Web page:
Shelli Varela: So, that was sort of trained out of you because you articulated it. That was not considered “a job.”
Rachel Davis: Yeah. Well, back in that time, music was obviously it could be like quite not a career if you like. So, I was encouraged to use my mind for other things. I was quite academic and so I’ve kind of sort of encouraged down that road, but unfortunately, it just meant that when I did go through college and got accepted for university, I didn’t go. I remember like, much to my parents disgust going, you know what, I went and sold kitchens in my first summer before going to university and I made like a shitload of cash. And I was like, “I’m not going to university. I’m going to go and earn some money. This is amazing.” I ended up selling kitchens and then selling the internet when nobody has heard of the internet and websites and things and I’ve moved into a sales career, which I did. I was rather good at, I think, for about 20 years. I was corporate sales and selling advertising and all the online stuff.
But then, of course, what happened is, ultimately, I had children. And as we know, when we have children, our life changes beyond recognition. And suddenly the things that became important and priorities were not important anymore and I just felt this desperate need to not only show my children how to live a good life, which was part of it but I also had lost a huge part of myself. I had found myself in a very long-term situation that was not serving myself or my children, and I had really basically become half a person. I struggled with memory. I literally could meet two or three people in a week several times and not remember meeting them. I couldn’t make decisions. I had anxiety. I was trapped in my head. And I was just half a person and it was the decision to start music sessions for under five, which I had never done before in my life. I just knew I needed to do something that would stop me having to go back into the corporate world. So, at the time, I had a two-year-old and a six-month-old and I was living in this awful situation. And I went to this music session one day with my children like you do. You know, if you’ve got children, you will know, right?
Shelli Varela: Just take them.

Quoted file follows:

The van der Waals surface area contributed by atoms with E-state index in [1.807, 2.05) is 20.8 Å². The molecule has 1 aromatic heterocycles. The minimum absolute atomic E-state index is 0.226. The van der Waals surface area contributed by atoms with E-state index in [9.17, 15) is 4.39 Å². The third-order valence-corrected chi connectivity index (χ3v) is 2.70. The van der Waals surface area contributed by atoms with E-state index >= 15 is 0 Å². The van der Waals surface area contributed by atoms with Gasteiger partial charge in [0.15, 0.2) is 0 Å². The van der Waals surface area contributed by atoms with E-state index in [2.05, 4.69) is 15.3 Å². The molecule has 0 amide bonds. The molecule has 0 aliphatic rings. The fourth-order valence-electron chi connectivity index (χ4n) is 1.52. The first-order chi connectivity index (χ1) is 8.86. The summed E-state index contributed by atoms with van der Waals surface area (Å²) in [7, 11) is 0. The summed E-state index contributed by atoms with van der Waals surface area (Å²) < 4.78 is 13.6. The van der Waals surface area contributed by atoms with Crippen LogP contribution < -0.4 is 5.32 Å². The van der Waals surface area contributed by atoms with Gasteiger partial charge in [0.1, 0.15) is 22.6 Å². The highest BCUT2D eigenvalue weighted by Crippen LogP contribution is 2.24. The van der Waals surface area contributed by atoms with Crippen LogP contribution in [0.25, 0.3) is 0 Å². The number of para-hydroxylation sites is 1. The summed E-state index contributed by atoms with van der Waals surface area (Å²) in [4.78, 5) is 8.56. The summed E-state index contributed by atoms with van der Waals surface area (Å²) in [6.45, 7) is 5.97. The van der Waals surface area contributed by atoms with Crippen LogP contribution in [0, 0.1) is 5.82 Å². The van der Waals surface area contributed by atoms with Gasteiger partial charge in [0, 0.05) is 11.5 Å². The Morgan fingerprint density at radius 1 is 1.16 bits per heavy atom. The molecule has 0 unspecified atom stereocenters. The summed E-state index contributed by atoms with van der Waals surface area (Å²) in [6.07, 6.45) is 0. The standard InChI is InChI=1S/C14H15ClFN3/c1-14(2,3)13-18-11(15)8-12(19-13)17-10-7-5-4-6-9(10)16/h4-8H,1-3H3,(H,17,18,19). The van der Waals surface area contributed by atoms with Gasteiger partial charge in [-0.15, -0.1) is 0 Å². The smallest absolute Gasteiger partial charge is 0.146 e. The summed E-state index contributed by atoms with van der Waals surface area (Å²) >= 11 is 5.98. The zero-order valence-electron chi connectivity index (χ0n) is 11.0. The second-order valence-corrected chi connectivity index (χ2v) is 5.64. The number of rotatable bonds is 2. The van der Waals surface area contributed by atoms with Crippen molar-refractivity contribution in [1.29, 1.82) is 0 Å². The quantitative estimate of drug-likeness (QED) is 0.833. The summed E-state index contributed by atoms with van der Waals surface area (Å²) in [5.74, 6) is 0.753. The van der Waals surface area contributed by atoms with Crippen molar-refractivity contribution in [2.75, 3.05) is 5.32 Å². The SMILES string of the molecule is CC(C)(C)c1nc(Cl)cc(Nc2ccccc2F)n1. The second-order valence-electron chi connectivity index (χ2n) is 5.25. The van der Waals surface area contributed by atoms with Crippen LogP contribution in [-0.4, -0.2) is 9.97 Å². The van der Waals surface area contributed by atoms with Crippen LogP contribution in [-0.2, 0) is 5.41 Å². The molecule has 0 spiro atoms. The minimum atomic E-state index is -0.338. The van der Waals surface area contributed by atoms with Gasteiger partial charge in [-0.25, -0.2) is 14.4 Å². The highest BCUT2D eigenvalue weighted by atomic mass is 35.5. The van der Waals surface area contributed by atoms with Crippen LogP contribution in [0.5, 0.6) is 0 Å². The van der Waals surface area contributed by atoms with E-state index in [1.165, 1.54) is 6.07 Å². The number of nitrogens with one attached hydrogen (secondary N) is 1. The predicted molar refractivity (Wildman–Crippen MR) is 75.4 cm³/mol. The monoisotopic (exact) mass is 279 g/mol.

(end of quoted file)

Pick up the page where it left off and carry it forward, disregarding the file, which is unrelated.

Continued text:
Rachel Davis: You take them anywhere, get anywhere where they can’t like rub old biscuits on my sofa or whatever. You just go out where you like you can stop rocking and actually speak to an adult. And I just remember sitting in this music session and it was awful. So, if anybody’s listening and they haven’t been to a children’s music session, you have to imagine there are maybe about 20, 25 knackered-looking parents where they probably have to sit down and talk, they haven’t brushed their hair, they definitely haven’t brushed their teeth. They might have covered it up with some lipstick but generally speaking, they’re trying to look like they’re holding it together. They haven’t slept in weeks and they are living on coffee and leftover fish fingers off the floor. That is what is happening, right? Until you turn up at this music session and there’s all these like people like manically waving maracas and xylophone, doing all the things. And you’re singing Twinkle, Twinkle Little Star, and it’s amazing but I just remember sitting there going, “I could do better than this.”
And then that was the moment that was like, “Oh, I could do better than this.” And so, the very next day, I started looking at [holes 6:26] and I printed off some leaflets. I did like a little PowerPoint-like leaflet and I started this business called Tiny Tempo, which was just running music sessions for under-fives and I was scared out of my wits because I just never done anything like that before but it was so glorious, Shelli. I cannot begin to tell you. Sharing your passion with small people is just glorious and seeing their reactions. They don’t dress things up, kids, and you can tell straight away if they like something or not liking, you can change it. And it was amazing but I learned these amazing skills. And then one of the things that I learned in this music session was that because I get really bored with singing Twinkle, Twinkle Little Star, and all these, I started dropping stuff in from my childhood, right?